Kit and Caboodle

Meet Kit and Caboodle–little red foxes

This week I was fortunate to find an active fox den inside the Montreal city limits. On the day I was there, patiently waiting for 2 hours, I was lucky to meet two of the six fox kits living in the den. They look to be just about a month or so old and hopefully I will get back for a better look next week. I am very grateful they decided to come out midday to explore their surroundings and have a little tossle with each other.

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Ever thought of going on an African Safari? Looking for some Wild! Life? Join me in May 2016 for a fabulous 11 night safari in South Africa! Check out more here.

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South Africa Safari 2016!


Looking for some Wild! Life? Join me in May 2016 for a fabulous 11 night safari in South Africa! More details coming soon, but if you are curious, please download the teaser below for a sneak peek at what is in store. If you are interested in more details, please sign up for my newsletter here.  Or feel free to contact me here.

Take a look at the itinerary!

Download South Africa 2016 teaser!

Wondering what a safari looks like? Join me on a quick ride in my Land Rover !


Posted in wildlife



body part

World Wildlife Day

Some nights as I lie awake remembering the moments I have spent in the company of Africa’s extraordinary wildlife, my mind drifts to a darker place and I can’t help but wonder if the animals I have photographed are still alive? If they are hunting, grazing, mating, playing, fighting–being. I lie awake wishing it was all a very bad dream…

Elephants, lions, rhinoceros, vultures, apes, wild dogs…the list goes on. They are disappearing under our watch. Slaughtered for body parts to be carved into fashion acccessories and sipped in magic elixirs, hunted for their meat and traded for money, trapped and sold for our entertainment and amusement. Black market animal trafficking is now estimated at a staggeing 7-9 BILLION dollars, not far behind drugs and weapons.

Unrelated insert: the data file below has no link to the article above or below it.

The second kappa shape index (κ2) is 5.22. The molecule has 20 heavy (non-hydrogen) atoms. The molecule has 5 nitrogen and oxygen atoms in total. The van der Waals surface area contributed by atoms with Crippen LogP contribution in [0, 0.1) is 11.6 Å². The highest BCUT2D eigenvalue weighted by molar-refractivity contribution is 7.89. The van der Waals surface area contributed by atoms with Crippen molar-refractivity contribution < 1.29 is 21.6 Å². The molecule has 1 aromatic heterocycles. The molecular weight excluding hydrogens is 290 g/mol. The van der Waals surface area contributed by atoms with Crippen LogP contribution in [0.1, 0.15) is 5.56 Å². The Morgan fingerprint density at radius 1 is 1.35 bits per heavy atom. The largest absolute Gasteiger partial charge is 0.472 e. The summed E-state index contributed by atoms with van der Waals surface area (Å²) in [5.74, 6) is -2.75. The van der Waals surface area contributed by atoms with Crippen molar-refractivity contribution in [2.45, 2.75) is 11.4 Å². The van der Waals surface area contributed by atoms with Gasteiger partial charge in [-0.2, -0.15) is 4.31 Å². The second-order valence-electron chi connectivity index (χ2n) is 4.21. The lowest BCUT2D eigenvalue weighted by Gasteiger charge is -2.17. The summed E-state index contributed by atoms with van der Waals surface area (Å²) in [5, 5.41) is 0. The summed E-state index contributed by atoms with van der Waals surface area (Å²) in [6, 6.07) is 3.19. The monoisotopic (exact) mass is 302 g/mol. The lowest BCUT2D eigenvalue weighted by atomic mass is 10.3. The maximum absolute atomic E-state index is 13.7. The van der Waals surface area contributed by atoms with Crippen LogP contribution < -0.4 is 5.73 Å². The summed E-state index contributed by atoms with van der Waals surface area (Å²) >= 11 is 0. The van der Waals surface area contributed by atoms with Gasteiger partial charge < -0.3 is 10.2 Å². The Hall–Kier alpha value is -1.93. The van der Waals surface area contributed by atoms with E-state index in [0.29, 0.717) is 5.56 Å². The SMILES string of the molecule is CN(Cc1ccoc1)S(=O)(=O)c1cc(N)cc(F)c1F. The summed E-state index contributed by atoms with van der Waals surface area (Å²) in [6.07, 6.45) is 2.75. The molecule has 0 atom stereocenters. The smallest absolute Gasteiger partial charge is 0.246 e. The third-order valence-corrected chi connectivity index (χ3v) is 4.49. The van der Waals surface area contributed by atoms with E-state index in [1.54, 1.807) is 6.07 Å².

Sadly, the numbers do not lie…killing animals is BIG business.

#seriousaboutwildlifecrime: Elephants

Since 1930 Africa has lost 99% of its elephant population. There were approximately 10 million elephants in the 1930’s and the African Wildlife Foundation now estimates the population closer to 470,000 individuals. While the elphant numbers dwindle, the price of ivory in China does anything but. Since 2010 ivory has exploded from $750 USD/kilo to $2,100/kilo.

tusksMagnificent tusks in the Mara North @seriancamps. © NJ Wight 2014  #seriousaboutwildlifecrime

#seriousaboutwildlifecrime: Lions

When I was born, approximately 200,000 lions roamed the plains of Africa. Today, 50+ years later, with a growing human population encroaching on thier ranges, there are an estimated 20,000 remaining. The decline is staggering. I cannot imagine a world without lions, and yet, it may happen in my lifetime. (See World Lion Day: Long Live the King)

wight_lions_MG_6721_MG_6721 An annoyed male in Mara north shares his feelings with a lioness when she refuses to let him see his cubs. @seriancamps ©NJ Wight 2014 #seriousaboutwildlifecrime

#seriousaboutwildlifecrime: Rhinoceros

I have been blessed to photograph both black and white rhinoceros. The rhino currently faces what is perhaps the most intense threat of all African wildlife. Rhino horn is now considered to be more valuable on the black market than cocaine and diamonds and at $60,000 kilo, it is by far the most valuable commodity in illicit wildlife trafficking business. In South Africa the penalty for trafficking in small amounts of cocaine starts at 5 years in prison. For rhino poaching the fine is a very affordable $14k. The numbers released from South Africa this year paint a dismal picture for the rhinos future. 2014 was a record breaking year for the country with the largest population, losing 1215 animals–210 more than 2013. D0uble the number of deaths of 2012.

1 every 8 hours…

The total number of slaughtered rhinos in South Africa since 2000 is now +3993.

Little Shek This 4 month old white rhino, nicknamed Shrek, was taken in the Sabo Sands in 2013. I often wonder if he is still playing on the beach… #seriousaboutwildlifecrime

#seriousaboutwildlifecrime: Wild Dog